Notice of Availability Draft 21 Point Enclosed Firing Range Environmental Assessment and Draft Finding of No Significant Impact/Finding of No Practicable Alternative for Joint Base Andrews-Naval Air Facility Washington, Maryland Joint Base Andrews (JBA) announces the availability of and invites public comments on the Draft Environmental Assessment (EA) and Draft Finding of No Significant Impact (FONSI)/Finding of No Practicable Alternative (FONPA) for Construction and Operation of a new 21 point, fully enclosed indoor live-fire range at JBA. This EA summarizes the Proposed Action, Action Alternatives, and the No Action Alternative. The Draft EA shows that the proposed action would not significantly impact the environment and supports a FONSI/FONPA. Consequently, an Environmental Impact Statement is not needed. Copies of the Draft EA and Draft FONSI/FONPA are available for review until October 19, 2013 at the Upper Marlboro Branch Library of the Prince George’s County Memorial Library System. Copies are also available at the JBA Library at 1642 Brookley Ave. Comments should be sent to Anne Hodges, 11th Civil Engineer Squadron, 3466 North Carolina Ave, Joint Base Andrews, MD 20762 by no later than 30 days from the publication of this notice. (9-19-13)

We are looking for AMAZING sales people!!! The Gazette, a Post Newsweek Media company, is looking for enthusiastic, self-motivated people to take our sales territories to the next level. If you value autonomy, but can work well in a team that values integrity, respect and growth, this may be the job for you. The mission of the Advertising Sales Consultant is to develop new business while servicing and increasing existing business. Position involves cold calls, interviewing potential clients, developing and presenting marketing plans, closing sales and developing strong customer relationships. Candidates should possess persistence, energy, enthusiasm and strong planning and organizational skills. We offer a competitive compensation, commission and incentives, comprehensive benefits package including medical, dental, pension, 401(k) and tuition reimbursement. To become part of this high-quality, high-growth organization, send resume and salary/earnings requirement to EOE

Thursday, September 19, 2013 bo


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Call 301-670-7100 or email











(301) 637-0499


(301) 288-6009


0 %*



# EM365097, Auto, Power Windows, Power Locks, Keyless Entry

#V13749, Mt Gray,

MSRP $19,990

16,199 2013 JETTA TDI $


MSRP $21,910




OR 0% for 60 MONTHS


2013 GTI 2 DOOR

#2822293, Power Windows/Power Locks, Auto

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OR 0% for 60 MONTHS



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#7288121, Power Windows, Power Locks, Bluetooth


2013 PASSAT S 2.5L

#3131033, Automatic, Power Windows/Power Locks, Keyless Entry, Heated Seats, Bluetooth, Cruise Control

MSRP $18,640




2014 JETTA S



Your donation helps local families with food, clothing, shelter. Tax deductible. MVA licensed. LutheranMissionSociet 410-636-0123 or toll-free 1-877-7378567.

local coverage, updated regularly


Your donation helps local families with food, clothing, shelter. Tax deductible. MVA licensed. LutheranMissionSociet 410-636-0123 or toll-free 1-877-7378567.






OR 0% for 60 MONTHS

OURISMAN VW WORLD AUTO CERTIFIED PRE OWNED 51 Available...Rates Starting at 2.64% up to 72 months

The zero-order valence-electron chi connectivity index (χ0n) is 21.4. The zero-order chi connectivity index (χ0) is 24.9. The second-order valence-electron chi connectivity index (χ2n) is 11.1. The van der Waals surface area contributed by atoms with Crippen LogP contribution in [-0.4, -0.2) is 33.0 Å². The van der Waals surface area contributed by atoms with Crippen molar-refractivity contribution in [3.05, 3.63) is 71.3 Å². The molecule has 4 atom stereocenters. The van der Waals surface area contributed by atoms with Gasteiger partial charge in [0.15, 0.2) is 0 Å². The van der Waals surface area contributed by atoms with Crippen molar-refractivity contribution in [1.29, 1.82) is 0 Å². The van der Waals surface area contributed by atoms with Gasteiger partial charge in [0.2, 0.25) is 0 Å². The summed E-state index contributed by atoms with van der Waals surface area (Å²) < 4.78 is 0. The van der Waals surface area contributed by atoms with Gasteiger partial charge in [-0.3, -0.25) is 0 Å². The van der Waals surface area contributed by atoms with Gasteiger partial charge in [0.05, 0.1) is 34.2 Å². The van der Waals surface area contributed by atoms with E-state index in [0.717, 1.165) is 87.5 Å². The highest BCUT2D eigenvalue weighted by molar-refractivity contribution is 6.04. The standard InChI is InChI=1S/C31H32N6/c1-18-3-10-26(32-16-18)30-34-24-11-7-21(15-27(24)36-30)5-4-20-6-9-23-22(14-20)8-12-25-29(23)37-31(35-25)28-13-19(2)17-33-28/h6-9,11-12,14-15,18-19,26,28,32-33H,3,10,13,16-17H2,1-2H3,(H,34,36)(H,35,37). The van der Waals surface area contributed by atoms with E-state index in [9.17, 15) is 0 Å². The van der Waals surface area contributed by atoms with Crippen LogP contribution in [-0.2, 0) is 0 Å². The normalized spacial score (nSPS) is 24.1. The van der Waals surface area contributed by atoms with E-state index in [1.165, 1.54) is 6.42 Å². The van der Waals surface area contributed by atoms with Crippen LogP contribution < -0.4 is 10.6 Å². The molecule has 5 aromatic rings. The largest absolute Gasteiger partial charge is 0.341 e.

2005 Passat Wagon GLX.........#2487502, Beige, 98,503 mi.................$9,995 2006 Beetle Convertible`.........#V131057B, Gray, 33,503 mi..............$11,961 2012 Jetta SE.................................#PR5036, Blue, 39,637 mi..................$13,994 2010 Jetta SE.................................#145607A, Blue, 40,314 mi................$14,591 2012 Jetta SE.................................#PR6088, Gray, 37,166 mi..................$14,991 2012 Jetta Se PZEV....................#PR6089, White, 37,756 mi................$14,991 2008 EOS...........................................#FR7165, Black, 64,777 mi.................$15,692 2010 Tiguan S................................#P6060, White, 31,538 mi..................$17,994

2011 CC.............................................#FR7164, Gray, 43,706 mi..................$18,991 2012 Jetta TDI........................#149435A, Coffee, 22,328 mi.............$18,991 2011 Routan SE.............................#P6065, Blue, 37,524 mi....................$20,991 2013 Passat SE......................#PR6025, White, 3,677 mi..................$21,694 2013 Passat SE.............................#PR6024, Silver, 3,912 mi...................$21,994 2013 Passat SE......................#PR6026, Gray, 4,501 mi....................$21,994 2012 Jetta Sportwagen TDI...#100859A, Gray, 60,262 mi................$21,999 2012 Golf R......................................#FR7130, Black, 15,475 mi.................$27,795

All prices exclude tax, tags, title, freight and $200 processing fee. Cannot be combined with any previous advertised or internet special. Pictures are for illustrative purposes only. See dealer for details. 0% APR Up To 60 Months on all models. See dealer for details. Ourisman VW World Auto Certified Pre Owned financing for 60 months based on credit approval thru VW. Excludes Title, Tax, Options & Dealer Fees. Special APR financing cannot be combined with sale prices. Ends 09/30/13.

Ourisman VW of Laurel Ourisman VW of Rockville 3371 Fort Meade Road, Laurel

801 Rockville Pike, Rockville, MD



Online Chat Available...24 Hour Website Hours Mon-Fri 9 am-9 pm • Sat 9 am-8 pm

OPEN SU 12-5N G559693

Page B-12

Thursday, September 19, 2013 bo


Bowiegaz 091913